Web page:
Federal Court in Alabama Rules the Corporate Transparency Act Unconstitutional

One of the newly enacted laws SFBBG has been following closely is the Corporate Transparency Act (the “CTA”), a federal statute that impacts the overwhelming majority of our clients. A discussion of the CTA can be found in our November newsletter.

The CTA went into effect on January 1, 2024 and requires certain corporations, limited liability companies and other similar entities created by a filing with the secretary of state to report beneficial owner information to the Financial Crimes Enforcement Network (FinCEN), the criminal arm of the United States Treasury Department.

The goal of the Act is to encourage corporate accountability and prevent financial crimes such as money laundering and tax evasion.

Last week in National Small Business Association v. Yellen, a federal district court in Alabama upheld a challenge to the CTA finding that the Act is unconstitutional because it exceeded the powers granted to Congress. Since the ruling was issued by a district court and because the court’s own written decision restricted its application to the case before it, the CTA remains otherwise in effect. The decision likely will be appealed.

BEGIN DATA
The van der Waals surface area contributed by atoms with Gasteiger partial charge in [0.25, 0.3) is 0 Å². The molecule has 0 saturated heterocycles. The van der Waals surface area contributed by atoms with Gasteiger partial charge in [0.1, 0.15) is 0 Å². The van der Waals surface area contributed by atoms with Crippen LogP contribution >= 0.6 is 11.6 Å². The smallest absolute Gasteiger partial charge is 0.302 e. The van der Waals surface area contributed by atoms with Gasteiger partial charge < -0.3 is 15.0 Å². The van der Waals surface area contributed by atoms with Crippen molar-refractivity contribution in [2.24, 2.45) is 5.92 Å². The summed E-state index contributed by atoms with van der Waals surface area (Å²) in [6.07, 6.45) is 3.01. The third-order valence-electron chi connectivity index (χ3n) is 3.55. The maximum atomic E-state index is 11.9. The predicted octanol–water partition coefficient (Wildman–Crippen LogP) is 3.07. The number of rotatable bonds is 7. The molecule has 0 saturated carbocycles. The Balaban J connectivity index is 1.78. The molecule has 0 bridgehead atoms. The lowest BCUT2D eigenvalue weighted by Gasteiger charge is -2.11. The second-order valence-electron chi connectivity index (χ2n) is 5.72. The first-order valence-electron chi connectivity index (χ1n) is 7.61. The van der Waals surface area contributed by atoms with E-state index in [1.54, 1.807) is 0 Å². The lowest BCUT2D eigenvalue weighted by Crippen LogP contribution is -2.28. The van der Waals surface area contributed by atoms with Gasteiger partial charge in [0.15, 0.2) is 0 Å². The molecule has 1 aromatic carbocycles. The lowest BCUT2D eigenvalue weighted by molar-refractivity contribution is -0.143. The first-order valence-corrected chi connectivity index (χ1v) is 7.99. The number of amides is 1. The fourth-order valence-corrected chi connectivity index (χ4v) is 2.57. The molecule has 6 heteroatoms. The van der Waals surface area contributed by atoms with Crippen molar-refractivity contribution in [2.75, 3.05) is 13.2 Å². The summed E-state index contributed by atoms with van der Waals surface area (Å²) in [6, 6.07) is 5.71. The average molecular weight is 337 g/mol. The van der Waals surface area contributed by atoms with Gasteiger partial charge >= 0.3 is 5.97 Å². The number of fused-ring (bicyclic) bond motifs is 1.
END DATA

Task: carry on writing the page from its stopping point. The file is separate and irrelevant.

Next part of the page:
Notwithstanding the Alabama federal district court’s ruling, we are advising our clients to comply with the Act by making the required disclosures. 

Given the breadth of the CTA — which applies to corporate entities formed at the state level across the country with certain exceptions — we expect further court challenges to the Act. We will continue to monitor the evolving legal landscape surrounding the Act. 

We are available to assist our clients with their reporting obligations, including determining whether their entities fall into one of the CTA’s exemptions, and further analyzing which stakeholders must be disclosed, if any. Please contact Joan Berg (joan.berg@sfbbg.com) if you have questions regarding your company’s compliance with the Act, or by calling (312) 648-2300.

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